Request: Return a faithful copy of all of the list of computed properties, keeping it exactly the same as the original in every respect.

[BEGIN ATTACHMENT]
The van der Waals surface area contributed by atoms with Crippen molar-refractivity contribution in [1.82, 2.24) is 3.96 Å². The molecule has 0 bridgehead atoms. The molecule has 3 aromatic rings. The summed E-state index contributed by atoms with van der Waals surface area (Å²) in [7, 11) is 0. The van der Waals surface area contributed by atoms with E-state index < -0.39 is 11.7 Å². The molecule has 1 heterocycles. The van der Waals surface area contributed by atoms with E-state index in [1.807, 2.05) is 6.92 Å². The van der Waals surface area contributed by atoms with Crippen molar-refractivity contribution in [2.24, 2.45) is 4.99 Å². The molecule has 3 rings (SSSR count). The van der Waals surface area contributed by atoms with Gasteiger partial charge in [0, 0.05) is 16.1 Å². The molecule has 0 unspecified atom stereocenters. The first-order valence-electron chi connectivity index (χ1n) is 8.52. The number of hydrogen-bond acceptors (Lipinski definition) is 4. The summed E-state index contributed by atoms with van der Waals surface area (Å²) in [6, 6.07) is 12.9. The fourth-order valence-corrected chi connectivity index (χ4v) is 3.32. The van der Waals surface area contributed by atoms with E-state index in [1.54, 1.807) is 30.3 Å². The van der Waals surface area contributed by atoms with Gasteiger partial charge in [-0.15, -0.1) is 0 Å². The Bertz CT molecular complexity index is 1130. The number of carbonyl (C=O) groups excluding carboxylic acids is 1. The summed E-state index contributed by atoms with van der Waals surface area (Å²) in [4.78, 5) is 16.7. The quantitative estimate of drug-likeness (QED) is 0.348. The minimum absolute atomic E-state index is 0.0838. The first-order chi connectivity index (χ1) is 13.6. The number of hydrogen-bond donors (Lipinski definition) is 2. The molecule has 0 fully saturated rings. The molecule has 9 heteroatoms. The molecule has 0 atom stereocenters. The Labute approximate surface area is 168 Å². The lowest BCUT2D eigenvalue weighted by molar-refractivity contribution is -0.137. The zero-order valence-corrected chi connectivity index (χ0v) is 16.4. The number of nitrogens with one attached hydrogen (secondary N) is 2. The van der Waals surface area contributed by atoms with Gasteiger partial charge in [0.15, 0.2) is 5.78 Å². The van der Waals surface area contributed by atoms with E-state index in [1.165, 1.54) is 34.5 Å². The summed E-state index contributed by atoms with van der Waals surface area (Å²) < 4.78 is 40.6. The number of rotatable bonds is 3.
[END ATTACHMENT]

The van der Waals surface area contributed by atoms with Crippen molar-refractivity contribution in [1.82, 2.24) is 3.96 Å². The molecule has 0 bridgehead atoms. The molecule has 3 aromatic rings. The summed E-state index contributed by atoms with van der Waals surface area (Å²) in [7, 11) is 0. The van der Waals surface area contributed by atoms with E-state index < -0.39 is 11.7 Å². The molecule has 1 heterocycles. The van der Waals surface area contributed by atoms with E-state index in [1.807, 2.05) is 6.92 Å². The van der Waals surface area contributed by atoms with Crippen molar-refractivity contribution in [2.24, 2.45) is 4.99 Å². The molecule has 3 rings (SSSR count). The van der Waals surface area contributed by atoms with Gasteiger partial charge in [0, 0.05) is 16.1 Å². The molecule has 0 unspecified atom stereocenters. The first-order valence-electron chi connectivity index (χ1n) is 8.52. The number of hydrogen-bond acceptors (Lipinski definition) is 4. The summed E-state index contributed by atoms with van der Waals surface area (Å²) in [6, 6.07) is 12.9. The fourth-order valence-corrected chi connectivity index (χ4v) is 3.32. The van der Waals surface area contributed by atoms with E-state index in [1.54, 1.807) is 30.3 Å². The van der Waals surface area contributed by atoms with Gasteiger partial charge in [-0.15, -0.1) is 0 Å². The Bertz CT molecular complexity index is 1130. The number of carbonyl (C=O) groups excluding carboxylic acids is 1. The summed E-state index contributed by atoms with van der Waals surface area (Å²) in [4.78, 5) is 16.7. The quantitative estimate of drug-likeness (QED) is 0.348. The minimum absolute atomic E-state index is 0.0838. The first-order chi connectivity index (χ1) is 13.6. The number of hydrogen-bond donors (Lipinski definition) is 2. The molecule has 0 fully saturated rings. The molecule has 9 heteroatoms. The molecule has 0 atom stereocenters. The Labute approximate surface area is 168 Å². The lowest BCUT2D eigenvalue weighted by molar-refractivity contribution is -0.137. The zero-order valence-corrected chi connectivity index (χ0v) is 16.4. The number of nitrogens with one attached hydrogen (secondary N) is 2. The van der Waals surface area contributed by atoms with Gasteiger partial charge in [0.15, 0.2) is 5.78 Å². The van der Waals surface area contributed by atoms with E-state index in [1.165, 1.54) is 34.5 Å². The summed E-state index contributed by atoms with van der Waals surface area (Å²) < 4.78 is 40.6. The number of rotatable bonds is 3.